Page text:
So They Say It’s Christmas" is Setzer’s only original contribution on the set and it's a welcome ballad after all the bombast, and never in his entire career has he sounded as genuine and serious as he does on an emotional take of "O Holy Night" recorded with a thirty voice choir. You could play this version in church!

This is a great CD from start to finish. Mostly it is fun but it is also frequently very moving.

Friday, December 05, 2014

Great Cover Versions: Do You Hear What I Hear?

One of the few Christmas songs written in the post-World War Two years with a religious theme that also became a mainstream hit is "Do You Hear What I Hear." Despite the subject matter it's not a hymn or a carol, it's a pop song. It's been recorded by literally hundreds of artists although in recent years, as things have become more and more politically correct, vocalists have become increasingly afraid of singing religious holiday songs, so today, it is heard less frequently.

The reason I'm writing about this classic has nothing to do with religion. Instead it's because I accidentally discovered "Do You Hear What I Hear" has a short, simple, but very interesting origin. It was written by the married songwriting team of Noel Regney and Gloria Shane Baker. According to Wikipedia Regney wrote the lyrics and Baker the music, a situation that was opposite of how the two usually worked. They also wrote songs for a host of others including Bobby Vinton, Doris Day and Perry Como. Regney also wrote the English lyrics for The Singing Nun's "Dominique" (1963).

What makes this Christmas tune interesting is that it was written in October 1962. Readers old enough to remember should recall how close the World came to nuclear war that month of the Cuban Missile Crisis. Regney and Baker wrote the song as a plea for peace during that sad October and it became a hit record for the Harry Simeone Chorale who also released the popular "Little Drummer Boy" in 1958. The next year Bing Crosby issued his version of "Do You Hear What I Hear" which eventually became more popular than the original.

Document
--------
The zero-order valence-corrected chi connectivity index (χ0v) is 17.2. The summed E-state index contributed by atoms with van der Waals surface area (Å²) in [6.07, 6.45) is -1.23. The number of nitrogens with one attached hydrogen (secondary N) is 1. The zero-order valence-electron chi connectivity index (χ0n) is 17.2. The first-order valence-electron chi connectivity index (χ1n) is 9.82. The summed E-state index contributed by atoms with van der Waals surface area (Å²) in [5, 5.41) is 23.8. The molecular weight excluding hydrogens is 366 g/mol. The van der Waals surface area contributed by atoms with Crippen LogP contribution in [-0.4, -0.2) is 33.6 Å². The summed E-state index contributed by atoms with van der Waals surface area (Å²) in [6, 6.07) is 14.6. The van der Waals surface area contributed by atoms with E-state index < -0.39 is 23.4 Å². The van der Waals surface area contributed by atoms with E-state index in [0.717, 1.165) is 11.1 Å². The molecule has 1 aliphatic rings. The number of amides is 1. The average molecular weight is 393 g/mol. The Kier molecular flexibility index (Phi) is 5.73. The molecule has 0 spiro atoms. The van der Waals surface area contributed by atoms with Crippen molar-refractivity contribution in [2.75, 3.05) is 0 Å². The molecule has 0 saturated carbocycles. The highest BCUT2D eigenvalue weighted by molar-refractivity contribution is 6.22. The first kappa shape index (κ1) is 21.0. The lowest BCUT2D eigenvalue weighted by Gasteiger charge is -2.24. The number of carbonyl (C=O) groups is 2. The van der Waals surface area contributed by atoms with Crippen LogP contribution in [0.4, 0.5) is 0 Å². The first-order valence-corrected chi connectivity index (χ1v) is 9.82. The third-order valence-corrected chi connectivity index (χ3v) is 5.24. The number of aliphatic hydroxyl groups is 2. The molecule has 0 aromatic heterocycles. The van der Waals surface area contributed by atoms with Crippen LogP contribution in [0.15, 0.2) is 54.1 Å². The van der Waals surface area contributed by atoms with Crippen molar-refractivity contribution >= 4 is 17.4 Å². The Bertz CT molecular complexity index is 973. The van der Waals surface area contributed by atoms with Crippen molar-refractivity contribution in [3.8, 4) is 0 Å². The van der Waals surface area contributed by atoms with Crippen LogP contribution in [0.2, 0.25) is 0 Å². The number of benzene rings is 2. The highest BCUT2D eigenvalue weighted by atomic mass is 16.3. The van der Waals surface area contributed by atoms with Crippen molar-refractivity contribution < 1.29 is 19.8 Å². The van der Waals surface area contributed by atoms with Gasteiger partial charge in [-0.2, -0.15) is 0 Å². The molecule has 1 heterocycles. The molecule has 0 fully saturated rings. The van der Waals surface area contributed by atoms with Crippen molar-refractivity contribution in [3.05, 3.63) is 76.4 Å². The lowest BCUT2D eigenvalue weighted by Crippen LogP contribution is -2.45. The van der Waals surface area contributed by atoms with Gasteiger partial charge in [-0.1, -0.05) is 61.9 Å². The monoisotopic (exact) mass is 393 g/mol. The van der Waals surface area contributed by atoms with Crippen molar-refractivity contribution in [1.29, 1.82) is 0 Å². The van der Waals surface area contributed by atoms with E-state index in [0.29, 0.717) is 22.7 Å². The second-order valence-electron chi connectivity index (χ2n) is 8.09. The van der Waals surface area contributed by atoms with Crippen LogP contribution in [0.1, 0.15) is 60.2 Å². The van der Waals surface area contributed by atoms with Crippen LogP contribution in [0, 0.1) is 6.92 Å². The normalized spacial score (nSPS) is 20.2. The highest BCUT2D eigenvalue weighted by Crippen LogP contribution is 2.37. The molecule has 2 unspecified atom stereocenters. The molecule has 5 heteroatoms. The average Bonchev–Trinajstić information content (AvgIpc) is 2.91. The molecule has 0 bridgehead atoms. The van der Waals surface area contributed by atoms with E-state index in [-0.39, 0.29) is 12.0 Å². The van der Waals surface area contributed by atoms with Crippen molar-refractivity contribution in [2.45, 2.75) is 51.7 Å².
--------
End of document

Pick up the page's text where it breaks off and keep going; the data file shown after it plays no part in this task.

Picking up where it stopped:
The song's lyrics tell the tale of Jesus's birth in sort of a "whisper down the lane" manner. The "night wind" tells a "little lamb" who tells a "shepherd boy" and so on until it reaches the "mighty king."

The song has even been recorded (for better or worse) by Bob Dylan. Here are two versions including the bard's recent cover from 2009.


Thursday, November 27, 2014

Forgotten Music Thursday: Crosby, Stills & Nash - CSN (1977)

By 1977, David Crosby, Stephen Stills, and Graham Nash had not released a studio album as a threesome since their eponymous debut in 1969 or together with Neil Young since Deja Vu in 1970. When they finally issued CSN during the Jimmy Carter Administration it became a major hit even though it's never been held in as high esteem as their two earlier LPs. However, it was good enough to prove there was still a demand for the kind of music they made almost a decade earlier.